Amy's entire life changes at her kindergarten graduation. Her erstwhile absentee grandmother gatecrashes the ceremony, wreaking havoc and violence. When the safety of Amy's mother is then threatened, young Amy does the only thing she can think to do; she vomits acid all over her grandmother and devours the remains whole.
Even with the caveat that both Amy and her grandmother are robots, it's a pretty crazy way to start a book, and the craziness doesn't die down there. What unfolds in Madeline Ashby's vN is a bizarre tale of a robot on the run from a government that would turn her into scrap metal because of her one little flaw: as opposed to all other robots, Amy can hurt humans without her robo-brain shutting down. Joined in her journey by a sarcastic fellow robot Javier and his baby bot Junior, Amy finds herself travelling all across the country both in search of peace, and answers to the question about why she's so different from the other robots.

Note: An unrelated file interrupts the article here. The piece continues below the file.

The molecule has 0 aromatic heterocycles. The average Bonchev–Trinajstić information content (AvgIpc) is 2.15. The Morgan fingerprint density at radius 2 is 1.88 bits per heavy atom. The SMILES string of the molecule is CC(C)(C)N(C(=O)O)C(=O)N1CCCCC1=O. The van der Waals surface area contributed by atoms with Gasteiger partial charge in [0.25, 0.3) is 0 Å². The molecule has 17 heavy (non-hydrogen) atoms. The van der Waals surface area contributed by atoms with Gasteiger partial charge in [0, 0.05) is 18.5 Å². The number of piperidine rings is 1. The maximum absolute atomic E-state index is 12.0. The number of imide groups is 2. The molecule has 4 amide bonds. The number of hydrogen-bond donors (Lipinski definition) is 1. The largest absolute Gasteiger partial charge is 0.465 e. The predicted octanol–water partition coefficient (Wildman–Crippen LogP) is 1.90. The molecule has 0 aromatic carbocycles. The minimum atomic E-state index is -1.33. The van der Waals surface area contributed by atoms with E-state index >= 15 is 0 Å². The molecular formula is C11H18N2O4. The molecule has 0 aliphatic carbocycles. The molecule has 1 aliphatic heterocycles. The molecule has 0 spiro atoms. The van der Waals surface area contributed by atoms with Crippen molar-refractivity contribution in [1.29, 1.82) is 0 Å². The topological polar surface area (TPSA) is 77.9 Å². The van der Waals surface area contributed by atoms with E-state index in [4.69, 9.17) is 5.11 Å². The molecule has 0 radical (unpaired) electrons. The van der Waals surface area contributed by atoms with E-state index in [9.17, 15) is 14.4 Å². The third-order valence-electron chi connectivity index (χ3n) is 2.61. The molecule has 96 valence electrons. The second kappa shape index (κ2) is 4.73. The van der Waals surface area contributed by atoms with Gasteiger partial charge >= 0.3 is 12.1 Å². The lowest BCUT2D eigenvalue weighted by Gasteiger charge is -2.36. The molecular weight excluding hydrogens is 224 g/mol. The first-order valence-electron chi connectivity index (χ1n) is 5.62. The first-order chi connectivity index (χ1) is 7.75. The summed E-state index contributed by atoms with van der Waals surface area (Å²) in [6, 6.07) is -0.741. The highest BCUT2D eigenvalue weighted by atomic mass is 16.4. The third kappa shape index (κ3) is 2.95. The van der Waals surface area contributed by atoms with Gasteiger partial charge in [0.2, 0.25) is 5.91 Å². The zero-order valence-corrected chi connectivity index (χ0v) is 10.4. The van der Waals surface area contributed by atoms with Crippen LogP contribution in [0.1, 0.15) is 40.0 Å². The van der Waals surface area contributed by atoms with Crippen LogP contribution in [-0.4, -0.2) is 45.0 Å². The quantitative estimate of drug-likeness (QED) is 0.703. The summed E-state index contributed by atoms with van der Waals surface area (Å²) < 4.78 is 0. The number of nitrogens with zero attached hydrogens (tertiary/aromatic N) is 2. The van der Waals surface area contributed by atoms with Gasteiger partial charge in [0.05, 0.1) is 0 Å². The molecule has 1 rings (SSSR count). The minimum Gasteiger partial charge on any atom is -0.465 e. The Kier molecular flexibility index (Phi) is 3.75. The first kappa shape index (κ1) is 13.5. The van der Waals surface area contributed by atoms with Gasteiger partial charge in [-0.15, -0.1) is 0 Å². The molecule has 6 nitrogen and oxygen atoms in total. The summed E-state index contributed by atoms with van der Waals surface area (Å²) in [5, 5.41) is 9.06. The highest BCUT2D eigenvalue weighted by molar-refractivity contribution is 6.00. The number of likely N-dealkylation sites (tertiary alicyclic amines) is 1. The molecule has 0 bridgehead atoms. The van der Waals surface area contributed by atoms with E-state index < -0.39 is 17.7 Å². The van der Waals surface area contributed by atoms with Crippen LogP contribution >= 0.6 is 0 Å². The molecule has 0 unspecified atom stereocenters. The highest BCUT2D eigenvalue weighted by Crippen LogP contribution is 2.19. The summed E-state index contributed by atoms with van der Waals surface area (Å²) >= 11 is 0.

This is pulp sci-fi with a heavy dose of anime influences, so if you like books with robot cannibalism, pregnant mechanical men, and plots where at every turn the characters end up going from the frying pan right into the fire, you'll definitely find something to like in vN. While not quite to the level of excellence as the Asimov and Philip K. Dick classics that Ashby pays homage to, the book is a fun little adrenaline romp.
Tim @ Central